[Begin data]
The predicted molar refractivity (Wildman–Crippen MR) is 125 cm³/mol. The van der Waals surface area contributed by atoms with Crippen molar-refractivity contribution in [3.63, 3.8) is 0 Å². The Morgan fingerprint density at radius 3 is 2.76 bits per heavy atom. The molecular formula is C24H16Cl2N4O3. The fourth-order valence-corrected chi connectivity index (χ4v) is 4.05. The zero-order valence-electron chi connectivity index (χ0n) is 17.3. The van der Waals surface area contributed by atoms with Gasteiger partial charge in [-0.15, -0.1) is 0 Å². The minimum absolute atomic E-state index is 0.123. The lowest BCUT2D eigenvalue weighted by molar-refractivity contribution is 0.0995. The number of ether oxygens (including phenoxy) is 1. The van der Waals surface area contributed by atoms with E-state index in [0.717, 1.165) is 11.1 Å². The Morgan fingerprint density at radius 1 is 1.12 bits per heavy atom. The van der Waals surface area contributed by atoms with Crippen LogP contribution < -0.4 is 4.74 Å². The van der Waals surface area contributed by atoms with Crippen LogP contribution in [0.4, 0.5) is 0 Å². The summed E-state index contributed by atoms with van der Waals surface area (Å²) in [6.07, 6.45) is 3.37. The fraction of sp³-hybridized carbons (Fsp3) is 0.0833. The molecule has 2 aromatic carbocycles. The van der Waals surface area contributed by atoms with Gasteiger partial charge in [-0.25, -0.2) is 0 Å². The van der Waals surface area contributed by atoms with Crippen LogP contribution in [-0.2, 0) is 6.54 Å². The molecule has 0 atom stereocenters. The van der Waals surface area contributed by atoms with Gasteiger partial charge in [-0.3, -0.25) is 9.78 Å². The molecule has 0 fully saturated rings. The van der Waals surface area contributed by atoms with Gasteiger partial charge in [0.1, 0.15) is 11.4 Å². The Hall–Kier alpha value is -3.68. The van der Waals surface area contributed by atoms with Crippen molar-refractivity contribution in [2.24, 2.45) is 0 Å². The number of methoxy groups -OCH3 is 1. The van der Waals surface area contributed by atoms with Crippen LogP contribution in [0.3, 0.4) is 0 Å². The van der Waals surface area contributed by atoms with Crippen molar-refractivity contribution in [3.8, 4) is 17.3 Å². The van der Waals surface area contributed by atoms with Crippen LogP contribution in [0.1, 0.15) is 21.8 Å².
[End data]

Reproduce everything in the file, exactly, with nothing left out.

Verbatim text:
The predicted molar refractivity (Wildman–Crippen MR) is 125 cm³/mol. The van der Waals surface area contributed by atoms with Crippen molar-refractivity contribution in [3.63, 3.8) is 0 Å². The Morgan fingerprint density at radius 3 is 2.76 bits per heavy atom. The molecular formula is C24H16Cl2N4O3. The fourth-order valence-corrected chi connectivity index (χ4v) is 4.05. The zero-order valence-electron chi connectivity index (χ0n) is 17.3. The van der Waals surface area contributed by atoms with Gasteiger partial charge in [-0.15, -0.1) is 0 Å². The minimum absolute atomic E-state index is 0.123. The lowest BCUT2D eigenvalue weighted by molar-refractivity contribution is 0.0995. The number of ether oxygens (including phenoxy) is 1. The van der Waals surface area contributed by atoms with E-state index in [0.717, 1.165) is 11.1 Å². The Morgan fingerprint density at radius 1 is 1.12 bits per heavy atom. The van der Waals surface area contributed by atoms with Crippen LogP contribution < -0.4 is 4.74 Å². The van der Waals surface area contributed by atoms with Crippen LogP contribution in [0.4, 0.5) is 0 Å². The summed E-state index contributed by atoms with van der Waals surface area (Å²) in [6.07, 6.45) is 3.37. The fraction of sp³-hybridized carbons (Fsp3) is 0.0833. The molecule has 2 aromatic carbocycles. The van der Waals surface area contributed by atoms with Gasteiger partial charge in [-0.25, -0.2) is 0 Å². The van der Waals surface area contributed by atoms with Crippen LogP contribution in [-0.2, 0) is 6.54 Å². The molecule has 0 atom stereocenters. The van der Waals surface area contributed by atoms with Gasteiger partial charge in [-0.3, -0.25) is 9.78 Å². The molecule has 0 fully saturated rings. The van der Waals surface area contributed by atoms with Gasteiger partial charge in [0.1, 0.15) is 11.4 Å². The Hall–Kier alpha value is -3.68. The van der Waals surface area contributed by atoms with Crippen molar-refractivity contribution in [2.24, 2.45) is 0 Å². The number of methoxy groups -OCH3 is 1. The van der Waals surface area contributed by atoms with Crippen LogP contribution in [0.3, 0.4) is 0 Å². The van der Waals surface area contributed by atoms with Crippen molar-refractivity contribution in [3.8, 4) is 17.3 Å². The van der Waals surface area contributed by atoms with Crippen LogP contribution in [0.1, 0.15) is 21.8 Å².